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Wednesday, August 21, 2013

What Are Your #WW Wake Up Wednesday Moments: From Domestic Violence & Feeling Invisible to Reaching Dreams



Thought for the Day: Last week I started this new kind of post: #WW Wake Up Wednesday Moments, where your needs are central to the post. In order to do that I set some simple ground rules to insure that this community feels safe enough to share your highs and lows.

I'd like to reiterate the guidelines for posting:
1) Avoid making judgements of other people's life choices, 2) all comments should be supportive & constructive, 3) feel free to share advice based on your experiences recognizing that they may or may not be accepted by other readers, 4) treat all comments with respect; 5) no dream is too big or too small to share; 6) all accomplishments will be encouraged; and 7) all challenges will be met with constructive supportive suggestions.


Last week, I shared my high and low wake up moments for the last couple of weeks. I asked you, my readers to share yours as well. Two people shared incredible stories. I am thankful that they took the risk to be the 1st to share their Wake Up Dream Moments. I responded to them personally, but have not heard your input, yet. So I decided to post their comments. Please share your thoughts and constructive suggestions here today. I also hope that you will all consider sharing your own stories that may help these two strong people. The first comment is from a woman who is still struggling and searching for ways to cope with adversity. The 2nd post by Cathie is the inspirational story of how far she has come from feeling invisible in high school to becoming a strong woman on the path to her dreams!

Here are the two comments from last Wednesday:

Looks like I get to start this...

"My low for the week relates to my kids. I have 2 that have been living with their father (my ex). My daughter has been very unhappy because of things going on and wanting to return. She's talked about things her father is doing that bother her and how he treats her compared to her brother. My son is allowed to get away with anything, including threatening his sister. Their father uses his health issues and memory problems to tell my daughter that she needs to remind him when she's told him about things her brother has done so that he remembers to reprimand him. This lead to 3 altercations in my home in less than a week. I resorted to calling law enforcement in after he jabbed me in the throat (fist to the throat) when I stepped in between him and his sister because he was threatening her. I reacted and slapped him but did not leave a mark what-so-ever. He then slammed me into a door twice, using his forearm across my throat the second time. Things resulted in hi being arrested. Now, he is back with his dad because I admitted that I slapped him during the altercation. I want my son to learn boundaries and to treat women with respect. Unfortunately, he's not learning it there. To boot, I've had an attorney that I've been trying to get to get papers filed with the court to reopen things and he's dragging his feet. I'm depressed and feeling at the end of my rope.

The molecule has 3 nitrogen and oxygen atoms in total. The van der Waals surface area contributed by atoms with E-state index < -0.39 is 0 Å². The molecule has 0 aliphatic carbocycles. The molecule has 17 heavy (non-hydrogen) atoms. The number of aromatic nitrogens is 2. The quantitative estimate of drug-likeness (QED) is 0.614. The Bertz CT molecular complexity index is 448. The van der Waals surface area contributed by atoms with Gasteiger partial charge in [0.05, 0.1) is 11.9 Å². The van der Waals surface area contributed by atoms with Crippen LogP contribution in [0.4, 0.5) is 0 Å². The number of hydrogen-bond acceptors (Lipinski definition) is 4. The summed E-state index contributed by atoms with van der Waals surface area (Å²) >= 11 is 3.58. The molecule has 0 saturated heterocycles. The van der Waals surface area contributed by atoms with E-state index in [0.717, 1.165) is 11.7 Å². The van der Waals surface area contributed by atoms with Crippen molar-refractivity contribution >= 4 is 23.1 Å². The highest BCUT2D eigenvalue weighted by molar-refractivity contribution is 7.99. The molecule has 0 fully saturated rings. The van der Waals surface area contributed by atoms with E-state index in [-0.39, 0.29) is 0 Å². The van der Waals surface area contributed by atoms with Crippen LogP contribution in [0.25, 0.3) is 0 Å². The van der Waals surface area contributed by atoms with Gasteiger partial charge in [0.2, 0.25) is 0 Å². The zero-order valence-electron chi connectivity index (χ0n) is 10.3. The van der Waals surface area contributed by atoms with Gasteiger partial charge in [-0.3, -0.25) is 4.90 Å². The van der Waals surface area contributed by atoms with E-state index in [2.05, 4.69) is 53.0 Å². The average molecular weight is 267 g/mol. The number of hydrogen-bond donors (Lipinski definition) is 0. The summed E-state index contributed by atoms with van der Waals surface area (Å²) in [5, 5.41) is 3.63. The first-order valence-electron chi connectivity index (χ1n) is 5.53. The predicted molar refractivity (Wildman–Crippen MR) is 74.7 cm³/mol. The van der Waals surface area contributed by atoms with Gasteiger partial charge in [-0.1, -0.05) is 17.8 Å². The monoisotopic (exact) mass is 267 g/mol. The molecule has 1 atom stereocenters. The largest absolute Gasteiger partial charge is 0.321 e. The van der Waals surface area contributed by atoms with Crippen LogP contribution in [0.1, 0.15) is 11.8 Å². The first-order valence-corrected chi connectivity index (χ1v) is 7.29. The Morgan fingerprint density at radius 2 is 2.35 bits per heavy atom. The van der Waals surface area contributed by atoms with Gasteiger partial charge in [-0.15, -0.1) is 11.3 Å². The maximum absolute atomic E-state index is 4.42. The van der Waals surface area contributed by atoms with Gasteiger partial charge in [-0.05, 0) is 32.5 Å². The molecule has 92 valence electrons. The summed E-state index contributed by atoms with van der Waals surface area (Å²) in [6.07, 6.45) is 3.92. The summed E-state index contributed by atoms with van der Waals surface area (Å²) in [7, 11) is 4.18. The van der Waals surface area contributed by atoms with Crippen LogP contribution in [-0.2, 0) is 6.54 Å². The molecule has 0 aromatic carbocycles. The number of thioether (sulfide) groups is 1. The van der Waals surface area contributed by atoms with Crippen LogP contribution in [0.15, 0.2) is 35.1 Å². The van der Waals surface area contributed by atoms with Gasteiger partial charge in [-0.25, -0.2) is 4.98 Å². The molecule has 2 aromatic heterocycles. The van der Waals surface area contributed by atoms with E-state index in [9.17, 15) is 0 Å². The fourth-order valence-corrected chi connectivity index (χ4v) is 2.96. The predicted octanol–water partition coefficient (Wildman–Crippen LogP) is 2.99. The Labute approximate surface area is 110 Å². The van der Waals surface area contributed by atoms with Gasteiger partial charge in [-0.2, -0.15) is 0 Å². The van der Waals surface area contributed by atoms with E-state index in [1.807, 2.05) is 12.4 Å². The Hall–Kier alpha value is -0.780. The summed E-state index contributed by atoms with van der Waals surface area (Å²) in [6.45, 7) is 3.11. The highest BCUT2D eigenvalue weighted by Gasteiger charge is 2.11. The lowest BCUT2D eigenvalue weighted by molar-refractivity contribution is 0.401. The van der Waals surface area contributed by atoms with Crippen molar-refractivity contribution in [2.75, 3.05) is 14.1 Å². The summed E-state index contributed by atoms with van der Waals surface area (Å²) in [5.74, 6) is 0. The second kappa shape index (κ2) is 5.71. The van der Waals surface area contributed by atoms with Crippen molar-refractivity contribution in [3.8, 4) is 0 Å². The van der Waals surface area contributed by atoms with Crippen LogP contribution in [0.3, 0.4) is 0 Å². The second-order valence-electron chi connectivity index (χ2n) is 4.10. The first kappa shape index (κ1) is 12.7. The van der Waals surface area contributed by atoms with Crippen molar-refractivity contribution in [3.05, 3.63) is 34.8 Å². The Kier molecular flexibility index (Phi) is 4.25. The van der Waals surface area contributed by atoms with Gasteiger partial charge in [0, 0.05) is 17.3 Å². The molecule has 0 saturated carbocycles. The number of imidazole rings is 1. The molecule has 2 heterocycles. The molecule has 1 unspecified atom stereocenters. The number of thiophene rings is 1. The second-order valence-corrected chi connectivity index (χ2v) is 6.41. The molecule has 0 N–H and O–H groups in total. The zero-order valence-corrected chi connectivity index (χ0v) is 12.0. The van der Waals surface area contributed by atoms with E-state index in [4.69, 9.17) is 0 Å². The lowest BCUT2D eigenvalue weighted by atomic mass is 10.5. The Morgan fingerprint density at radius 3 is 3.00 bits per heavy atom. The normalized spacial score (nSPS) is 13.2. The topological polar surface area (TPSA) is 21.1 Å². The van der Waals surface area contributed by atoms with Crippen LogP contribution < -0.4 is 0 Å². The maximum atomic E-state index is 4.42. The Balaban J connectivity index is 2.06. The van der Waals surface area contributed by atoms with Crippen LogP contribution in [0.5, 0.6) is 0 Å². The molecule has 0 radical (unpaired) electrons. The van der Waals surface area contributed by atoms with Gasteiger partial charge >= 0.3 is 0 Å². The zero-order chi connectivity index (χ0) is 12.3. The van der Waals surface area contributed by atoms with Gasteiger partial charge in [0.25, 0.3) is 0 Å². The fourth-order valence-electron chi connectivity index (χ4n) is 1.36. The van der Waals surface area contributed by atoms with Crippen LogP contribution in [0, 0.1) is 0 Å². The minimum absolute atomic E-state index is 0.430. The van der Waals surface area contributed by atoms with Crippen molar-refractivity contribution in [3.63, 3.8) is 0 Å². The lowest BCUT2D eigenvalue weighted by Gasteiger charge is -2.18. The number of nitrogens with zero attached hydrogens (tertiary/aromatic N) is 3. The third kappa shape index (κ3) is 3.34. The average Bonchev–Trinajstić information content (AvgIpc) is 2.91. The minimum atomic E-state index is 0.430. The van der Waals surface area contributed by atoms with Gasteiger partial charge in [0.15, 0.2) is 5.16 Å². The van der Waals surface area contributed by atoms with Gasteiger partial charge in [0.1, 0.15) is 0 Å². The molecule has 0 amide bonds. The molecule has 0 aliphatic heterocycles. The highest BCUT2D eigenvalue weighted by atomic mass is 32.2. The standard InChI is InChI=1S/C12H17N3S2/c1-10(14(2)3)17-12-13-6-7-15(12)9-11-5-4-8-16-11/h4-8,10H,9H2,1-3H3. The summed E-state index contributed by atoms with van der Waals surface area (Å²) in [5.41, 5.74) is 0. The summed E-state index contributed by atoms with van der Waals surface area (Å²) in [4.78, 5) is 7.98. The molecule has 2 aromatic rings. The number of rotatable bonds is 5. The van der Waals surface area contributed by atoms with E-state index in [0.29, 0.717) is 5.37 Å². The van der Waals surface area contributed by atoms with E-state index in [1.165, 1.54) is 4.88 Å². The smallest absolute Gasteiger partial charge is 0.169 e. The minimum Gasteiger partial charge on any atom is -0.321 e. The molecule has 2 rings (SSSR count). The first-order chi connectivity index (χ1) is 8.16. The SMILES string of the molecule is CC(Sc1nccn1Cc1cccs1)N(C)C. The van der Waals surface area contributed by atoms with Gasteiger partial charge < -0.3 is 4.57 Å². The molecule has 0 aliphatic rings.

On a positive note, I had to move. It was a state to state move. I've started getting things organized. Almost have my kitchen to where I like it and have started getting things posted on an area on-line site so I can both downsize (necessary) and earn some money while I look for a job. Plus, I got a resume set up with the state workforce office this week."

     Have you gone through a messy divorce or struggled with a teenager who is out of control? What has helped you cope with these kinds of issues. If you are a therapist, what ideas do you have for this mother who is facing so many challenges?

"I attended my 30th high school reunion. I recognized many people, but they did not recognize me. In high school, I was a person that blended well with the wall. My father was an alcoholic, my mother a woman that needed a man, to make her feel worthy. My only goal after high school was to be happy. Honestly, I can say I have achieved that. I am a strong woman, wife, mother of 2 & 1 angel, survivor of a terrible car accident in 1990 (my car went under a semi-truck), and even survived a year off in 2009-2010 due to the economy.

The reunion was a great wake up call to remind me what I have accomplished, and that nothing is impossible, if I can dream it, it can happen."

        Have you ever felt invisible? What has helped you overcome childhood and adolescent difficulties like Cathie's? 
        I hope you will help me build this community and share your thoughts and supportive suggestions.
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